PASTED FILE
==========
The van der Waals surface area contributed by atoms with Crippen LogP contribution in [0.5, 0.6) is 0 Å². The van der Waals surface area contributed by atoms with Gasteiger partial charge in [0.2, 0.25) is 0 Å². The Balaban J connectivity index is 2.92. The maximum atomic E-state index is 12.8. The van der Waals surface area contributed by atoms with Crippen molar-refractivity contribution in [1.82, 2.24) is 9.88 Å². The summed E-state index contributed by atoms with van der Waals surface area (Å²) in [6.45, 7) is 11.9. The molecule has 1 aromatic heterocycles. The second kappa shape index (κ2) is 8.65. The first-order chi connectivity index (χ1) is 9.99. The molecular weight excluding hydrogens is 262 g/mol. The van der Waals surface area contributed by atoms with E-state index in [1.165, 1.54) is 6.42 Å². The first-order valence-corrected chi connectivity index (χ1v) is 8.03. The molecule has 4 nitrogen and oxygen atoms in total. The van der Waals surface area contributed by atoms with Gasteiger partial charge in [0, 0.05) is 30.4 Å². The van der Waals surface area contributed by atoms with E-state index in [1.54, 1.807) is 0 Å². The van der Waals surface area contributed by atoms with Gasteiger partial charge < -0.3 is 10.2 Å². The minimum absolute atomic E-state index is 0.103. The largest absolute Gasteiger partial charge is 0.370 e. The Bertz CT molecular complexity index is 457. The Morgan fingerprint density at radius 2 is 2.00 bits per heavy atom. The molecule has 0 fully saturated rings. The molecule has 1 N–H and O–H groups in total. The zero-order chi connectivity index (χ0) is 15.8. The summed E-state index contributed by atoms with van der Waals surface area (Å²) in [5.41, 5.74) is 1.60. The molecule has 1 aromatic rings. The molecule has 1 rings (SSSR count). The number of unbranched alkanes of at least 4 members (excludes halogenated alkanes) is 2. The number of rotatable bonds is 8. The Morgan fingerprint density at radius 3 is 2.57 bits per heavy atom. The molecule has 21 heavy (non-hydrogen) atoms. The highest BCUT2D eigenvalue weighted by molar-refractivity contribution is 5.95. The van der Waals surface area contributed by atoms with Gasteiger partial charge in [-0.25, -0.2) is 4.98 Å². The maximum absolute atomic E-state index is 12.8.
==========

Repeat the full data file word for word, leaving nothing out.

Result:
The van der Waals surface area contributed by atoms with Crippen LogP contribution in [0.5, 0.6) is 0 Å². The van der Waals surface area contributed by atoms with Gasteiger partial charge in [0.2, 0.25) is 0 Å². The Balaban J connectivity index is 2.92. The maximum atomic E-state index is 12.8. The van der Waals surface area contributed by atoms with Crippen molar-refractivity contribution in [1.82, 2.24) is 9.88 Å². The summed E-state index contributed by atoms with van der Waals surface area (Å²) in [6.45, 7) is 11.9. The molecule has 1 aromatic heterocycles. The second kappa shape index (κ2) is 8.65. The first-order chi connectivity index (χ1) is 9.99. The molecular weight excluding hydrogens is 262 g/mol. The van der Waals surface area contributed by atoms with E-state index in [1.165, 1.54) is 6.42 Å². The first-order valence-corrected chi connectivity index (χ1v) is 8.03. The molecule has 4 nitrogen and oxygen atoms in total. The van der Waals surface area contributed by atoms with Gasteiger partial charge in [0, 0.05) is 30.4 Å². The van der Waals surface area contributed by atoms with E-state index in [1.54, 1.807) is 0 Å². The van der Waals surface area contributed by atoms with Gasteiger partial charge < -0.3 is 10.2 Å². The minimum absolute atomic E-state index is 0.103. The largest absolute Gasteiger partial charge is 0.370 e. The Bertz CT molecular complexity index is 457. The Morgan fingerprint density at radius 2 is 2.00 bits per heavy atom. The molecule has 0 fully saturated rings. The molecule has 1 N–H and O–H groups in total. The zero-order chi connectivity index (χ0) is 15.8. The summed E-state index contributed by atoms with van der Waals surface area (Å²) in [5.41, 5.74) is 1.60. The molecule has 1 aromatic rings. The molecule has 1 rings (SSSR count). The number of unbranched alkanes of at least 4 members (excludes halogenated alkanes) is 2. The number of rotatable bonds is 8. The Morgan fingerprint density at radius 3 is 2.57 bits per heavy atom. The molecule has 21 heavy (non-hydrogen) atoms. The highest BCUT2D eigenvalue weighted by molar-refractivity contribution is 5.95. The van der Waals surface area contributed by atoms with Gasteiger partial charge in [-0.25, -0.2) is 4.98 Å². The maximum absolute atomic E-state index is 12.8.